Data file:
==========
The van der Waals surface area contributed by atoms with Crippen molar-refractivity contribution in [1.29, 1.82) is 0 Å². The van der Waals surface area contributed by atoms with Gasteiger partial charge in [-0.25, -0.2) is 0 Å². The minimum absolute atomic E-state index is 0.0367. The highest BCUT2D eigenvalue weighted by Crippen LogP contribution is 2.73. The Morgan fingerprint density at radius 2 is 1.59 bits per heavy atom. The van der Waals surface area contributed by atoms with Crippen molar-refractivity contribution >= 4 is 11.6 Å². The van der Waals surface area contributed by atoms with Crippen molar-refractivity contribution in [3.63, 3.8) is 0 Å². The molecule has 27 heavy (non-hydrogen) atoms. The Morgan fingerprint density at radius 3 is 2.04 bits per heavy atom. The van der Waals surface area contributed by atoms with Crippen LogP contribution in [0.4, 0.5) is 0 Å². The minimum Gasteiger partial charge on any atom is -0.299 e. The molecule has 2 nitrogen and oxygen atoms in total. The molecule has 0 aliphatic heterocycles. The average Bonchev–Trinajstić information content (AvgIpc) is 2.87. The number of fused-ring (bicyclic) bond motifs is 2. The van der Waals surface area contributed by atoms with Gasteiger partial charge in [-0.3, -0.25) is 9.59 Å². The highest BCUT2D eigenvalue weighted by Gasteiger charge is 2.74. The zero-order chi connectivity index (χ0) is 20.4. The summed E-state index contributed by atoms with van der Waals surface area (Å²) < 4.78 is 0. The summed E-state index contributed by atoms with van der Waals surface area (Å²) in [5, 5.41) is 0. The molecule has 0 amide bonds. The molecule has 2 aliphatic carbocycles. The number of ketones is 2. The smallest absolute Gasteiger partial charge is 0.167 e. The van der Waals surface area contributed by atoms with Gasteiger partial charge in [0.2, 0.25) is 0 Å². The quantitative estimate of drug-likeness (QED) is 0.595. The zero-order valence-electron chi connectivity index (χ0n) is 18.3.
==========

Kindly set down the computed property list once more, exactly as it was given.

The van der Waals surface area contributed by atoms with Crippen molar-refractivity contribution in [1.29, 1.82) is 0 Å². The van der Waals surface area contributed by atoms with Gasteiger partial charge in [-0.25, -0.2) is 0 Å². The minimum absolute atomic E-state index is 0.0367. The highest BCUT2D eigenvalue weighted by Crippen LogP contribution is 2.73. The Morgan fingerprint density at radius 2 is 1.59 bits per heavy atom. The van der Waals surface area contributed by atoms with Crippen molar-refractivity contribution >= 4 is 11.6 Å². The van der Waals surface area contributed by atoms with Crippen molar-refractivity contribution in [3.63, 3.8) is 0 Å². The molecule has 27 heavy (non-hydrogen) atoms. The Morgan fingerprint density at radius 3 is 2.04 bits per heavy atom. The van der Waals surface area contributed by atoms with Crippen LogP contribution in [0.4, 0.5) is 0 Å². The minimum Gasteiger partial charge on any atom is -0.299 e. The molecule has 2 nitrogen and oxygen atoms in total. The molecule has 0 aliphatic heterocycles. The average Bonchev–Trinajstić information content (AvgIpc) is 2.87. The number of fused-ring (bicyclic) bond motifs is 2. The van der Waals surface area contributed by atoms with Gasteiger partial charge in [-0.3, -0.25) is 9.59 Å². The highest BCUT2D eigenvalue weighted by Gasteiger charge is 2.74. The zero-order chi connectivity index (χ0) is 20.4. The summed E-state index contributed by atoms with van der Waals surface area (Å²) < 4.78 is 0. The summed E-state index contributed by atoms with van der Waals surface area (Å²) in [5, 5.41) is 0. The molecule has 0 amide bonds. The molecule has 2 aliphatic carbocycles. The number of ketones is 2. The smallest absolute Gasteiger partial charge is 0.167 e. The van der Waals surface area contributed by atoms with Gasteiger partial charge in [0.2, 0.25) is 0 Å². The quantitative estimate of drug-likeness (QED) is 0.595. The zero-order valence-electron chi connectivity index (χ0n) is 18.3.